When you manipulate large amounts of data to produce intermediate results and then use them further, it’s often a good idea to place those in their own worksheets (tabs). If you do this, to the extent you can make source data flow in only one direction, it’ll also improve clarity. I usually do this by placing my source tabs to the right, so data flows right-to-left. You could do it either way, but the reason I do it “backwards” is so that as people read the tabs from left to right, they’re beginning with the summaries or outcomes, and can explore the source data if they want. This follows the McKinsey Pyramid Principle, which advocates beginning with the outcomes and saving the details for later.
Regardless, I try very hard to avoid making tabs depend on each other, i.e. some columns in Sheet1 refer to columns in Sheet2, which uses columns in Sheet1 again. That’s just a mess.
Spreadsheets often use parameters (inputs) to help model different scenarios: cost per unit sold, sales rep quota, and so on. For maintainability, it’s important to separate out these parameters, ideally into a single place.
First, a rule I regard as a pretty strict one: do not hardcode literals into formulas. If you think sales rep quota is $750k, don’t write that into a formula! Put it in a separate cell and refer to it. Hidden “magic numbers” are the source of a lot of problems.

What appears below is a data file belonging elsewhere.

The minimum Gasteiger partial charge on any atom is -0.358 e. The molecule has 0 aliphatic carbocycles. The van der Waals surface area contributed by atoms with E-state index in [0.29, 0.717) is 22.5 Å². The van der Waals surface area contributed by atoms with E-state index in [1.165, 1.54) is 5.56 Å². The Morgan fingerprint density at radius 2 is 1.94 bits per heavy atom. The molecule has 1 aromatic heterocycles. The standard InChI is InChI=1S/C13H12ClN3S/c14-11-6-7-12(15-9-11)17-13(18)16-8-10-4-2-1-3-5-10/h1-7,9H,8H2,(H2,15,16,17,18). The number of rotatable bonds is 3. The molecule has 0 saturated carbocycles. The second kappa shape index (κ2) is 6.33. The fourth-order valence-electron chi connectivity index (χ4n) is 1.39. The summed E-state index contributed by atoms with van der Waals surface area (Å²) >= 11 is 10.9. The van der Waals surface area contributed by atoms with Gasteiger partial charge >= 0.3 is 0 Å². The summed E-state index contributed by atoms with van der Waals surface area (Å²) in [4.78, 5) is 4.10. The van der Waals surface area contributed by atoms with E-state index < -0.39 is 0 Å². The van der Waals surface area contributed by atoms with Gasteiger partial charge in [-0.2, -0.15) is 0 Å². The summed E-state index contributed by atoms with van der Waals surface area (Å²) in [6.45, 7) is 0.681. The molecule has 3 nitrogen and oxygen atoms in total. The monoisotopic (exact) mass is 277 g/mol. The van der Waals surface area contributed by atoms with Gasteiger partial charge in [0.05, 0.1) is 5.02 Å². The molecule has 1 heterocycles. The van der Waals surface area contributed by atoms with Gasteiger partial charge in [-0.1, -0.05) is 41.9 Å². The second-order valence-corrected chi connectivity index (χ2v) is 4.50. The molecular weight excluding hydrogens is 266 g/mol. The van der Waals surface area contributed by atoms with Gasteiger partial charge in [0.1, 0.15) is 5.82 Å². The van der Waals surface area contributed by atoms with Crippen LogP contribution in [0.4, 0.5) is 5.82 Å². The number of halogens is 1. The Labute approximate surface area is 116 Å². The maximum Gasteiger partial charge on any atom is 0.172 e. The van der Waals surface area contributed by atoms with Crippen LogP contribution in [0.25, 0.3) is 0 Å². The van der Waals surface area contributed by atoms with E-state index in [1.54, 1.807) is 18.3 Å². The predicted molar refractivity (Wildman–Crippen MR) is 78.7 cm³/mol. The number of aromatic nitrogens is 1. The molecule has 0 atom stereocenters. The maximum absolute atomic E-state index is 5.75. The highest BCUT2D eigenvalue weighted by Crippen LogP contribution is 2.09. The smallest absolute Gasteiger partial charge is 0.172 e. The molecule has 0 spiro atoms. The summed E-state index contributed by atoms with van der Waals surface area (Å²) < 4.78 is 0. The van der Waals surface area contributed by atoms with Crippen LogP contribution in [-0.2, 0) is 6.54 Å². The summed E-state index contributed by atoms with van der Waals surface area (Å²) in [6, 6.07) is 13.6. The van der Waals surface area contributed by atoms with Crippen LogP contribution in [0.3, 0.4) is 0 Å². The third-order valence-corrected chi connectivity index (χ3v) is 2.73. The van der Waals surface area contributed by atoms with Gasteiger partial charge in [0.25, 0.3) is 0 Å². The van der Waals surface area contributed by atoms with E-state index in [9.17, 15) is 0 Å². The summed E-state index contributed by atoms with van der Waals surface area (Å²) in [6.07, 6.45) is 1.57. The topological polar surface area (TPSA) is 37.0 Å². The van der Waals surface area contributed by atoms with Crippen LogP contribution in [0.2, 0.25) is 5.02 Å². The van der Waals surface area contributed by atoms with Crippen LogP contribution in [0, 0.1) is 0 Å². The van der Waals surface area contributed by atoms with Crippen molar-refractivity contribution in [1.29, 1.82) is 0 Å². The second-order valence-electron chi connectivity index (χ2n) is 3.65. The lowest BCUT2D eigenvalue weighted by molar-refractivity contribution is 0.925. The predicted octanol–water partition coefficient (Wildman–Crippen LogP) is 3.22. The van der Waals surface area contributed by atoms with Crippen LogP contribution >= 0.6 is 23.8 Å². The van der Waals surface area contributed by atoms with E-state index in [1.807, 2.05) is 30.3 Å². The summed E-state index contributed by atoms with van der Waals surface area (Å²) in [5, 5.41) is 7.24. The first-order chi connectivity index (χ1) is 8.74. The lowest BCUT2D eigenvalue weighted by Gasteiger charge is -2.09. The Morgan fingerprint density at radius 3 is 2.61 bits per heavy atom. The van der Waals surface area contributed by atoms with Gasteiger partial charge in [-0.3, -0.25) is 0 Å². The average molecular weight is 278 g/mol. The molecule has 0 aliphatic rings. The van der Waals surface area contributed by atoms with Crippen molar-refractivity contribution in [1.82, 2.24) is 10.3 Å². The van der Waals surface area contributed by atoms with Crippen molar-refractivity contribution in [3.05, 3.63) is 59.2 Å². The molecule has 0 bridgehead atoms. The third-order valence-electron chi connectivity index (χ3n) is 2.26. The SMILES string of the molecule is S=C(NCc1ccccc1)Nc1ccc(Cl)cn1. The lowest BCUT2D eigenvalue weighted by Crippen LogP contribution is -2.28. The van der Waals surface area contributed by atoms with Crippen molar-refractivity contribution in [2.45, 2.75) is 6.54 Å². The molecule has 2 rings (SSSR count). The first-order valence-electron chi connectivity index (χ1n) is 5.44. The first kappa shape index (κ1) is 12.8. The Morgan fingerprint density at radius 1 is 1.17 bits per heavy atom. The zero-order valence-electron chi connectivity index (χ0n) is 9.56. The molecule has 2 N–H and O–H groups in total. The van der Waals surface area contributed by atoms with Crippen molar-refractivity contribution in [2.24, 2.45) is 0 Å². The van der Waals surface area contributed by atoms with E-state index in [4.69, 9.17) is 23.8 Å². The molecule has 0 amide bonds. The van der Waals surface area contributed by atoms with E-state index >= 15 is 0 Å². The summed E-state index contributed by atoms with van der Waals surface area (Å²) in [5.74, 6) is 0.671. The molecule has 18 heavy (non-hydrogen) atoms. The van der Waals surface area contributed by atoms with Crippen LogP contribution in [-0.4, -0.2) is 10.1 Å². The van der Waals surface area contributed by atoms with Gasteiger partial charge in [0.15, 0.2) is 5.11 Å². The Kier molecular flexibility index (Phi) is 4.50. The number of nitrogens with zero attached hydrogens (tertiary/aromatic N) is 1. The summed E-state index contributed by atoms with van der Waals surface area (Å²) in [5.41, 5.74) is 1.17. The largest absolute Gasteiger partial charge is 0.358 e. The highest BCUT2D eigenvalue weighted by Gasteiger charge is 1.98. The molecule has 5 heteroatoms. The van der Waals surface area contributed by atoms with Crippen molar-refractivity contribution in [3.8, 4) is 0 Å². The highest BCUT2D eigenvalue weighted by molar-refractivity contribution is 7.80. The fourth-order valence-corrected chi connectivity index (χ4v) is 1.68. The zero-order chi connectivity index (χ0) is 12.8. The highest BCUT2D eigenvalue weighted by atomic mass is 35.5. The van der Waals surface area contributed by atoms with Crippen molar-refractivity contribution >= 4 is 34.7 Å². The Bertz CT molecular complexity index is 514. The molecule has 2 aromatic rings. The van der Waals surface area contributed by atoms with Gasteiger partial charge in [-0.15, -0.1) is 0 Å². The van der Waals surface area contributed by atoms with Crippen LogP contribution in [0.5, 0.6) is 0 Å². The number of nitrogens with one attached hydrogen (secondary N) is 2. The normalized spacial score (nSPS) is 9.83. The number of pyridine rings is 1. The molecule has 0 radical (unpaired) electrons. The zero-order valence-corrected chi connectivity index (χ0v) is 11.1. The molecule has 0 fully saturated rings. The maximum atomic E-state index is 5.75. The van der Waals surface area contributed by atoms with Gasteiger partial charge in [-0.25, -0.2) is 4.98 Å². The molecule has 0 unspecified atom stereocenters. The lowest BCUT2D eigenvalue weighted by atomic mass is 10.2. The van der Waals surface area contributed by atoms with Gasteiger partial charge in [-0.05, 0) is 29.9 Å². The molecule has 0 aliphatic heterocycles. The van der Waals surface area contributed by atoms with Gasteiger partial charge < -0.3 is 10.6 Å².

My other preference is to create a table of parameters, ideally in its own tab/sheet. This way the parameters are isolated, so there’s a single place to find all of them, and you don’t need to hunt around. You can also place remarks next to them, explaining (is sales quota per-quarter or per-year; is it new business only, or does it include renewals?). If not a separate tab, then in a separate portion of the spreadsheet; for simple spreadsheets it is a lot less work to have everything on one tab.
I have found that keeping charts and data separate is helpful in many cases. Placing charts on their own tabs avoids problems such as chart sizes changing when new columns are created. And on most monitors, charts and data don’t both fit onto the screen unless they overlap, which causes problems.
A worksheet that has charts way at the bottom, where they’ll never be discovered unless you zoom way out or scroll way down, is very frustrating. In general, too, a worksheet or tab that serves multiple purposes is an invitation to ballooning complexity. The presence of several kinds of data in a single tab seems to imply that just one more table or chart wouldn’t hurt, and it takes on a life of its own because it’s not clear where it should stop.
All of the above suggestions are just general guidelines, not hard-and-fast rules. I break them all the time myself. But having worked on some fairly complex spreadsheets, which are shared by multiple people and edited over long periods of time, I’ve found that spreadsheets can become a lot more work in the long run than I thought they would initially. I’ve slowly adopted these practices to help with that problem. I’m sure there are spreadsheet experts with more extensive guidelines, but this is what’s worked for me so far.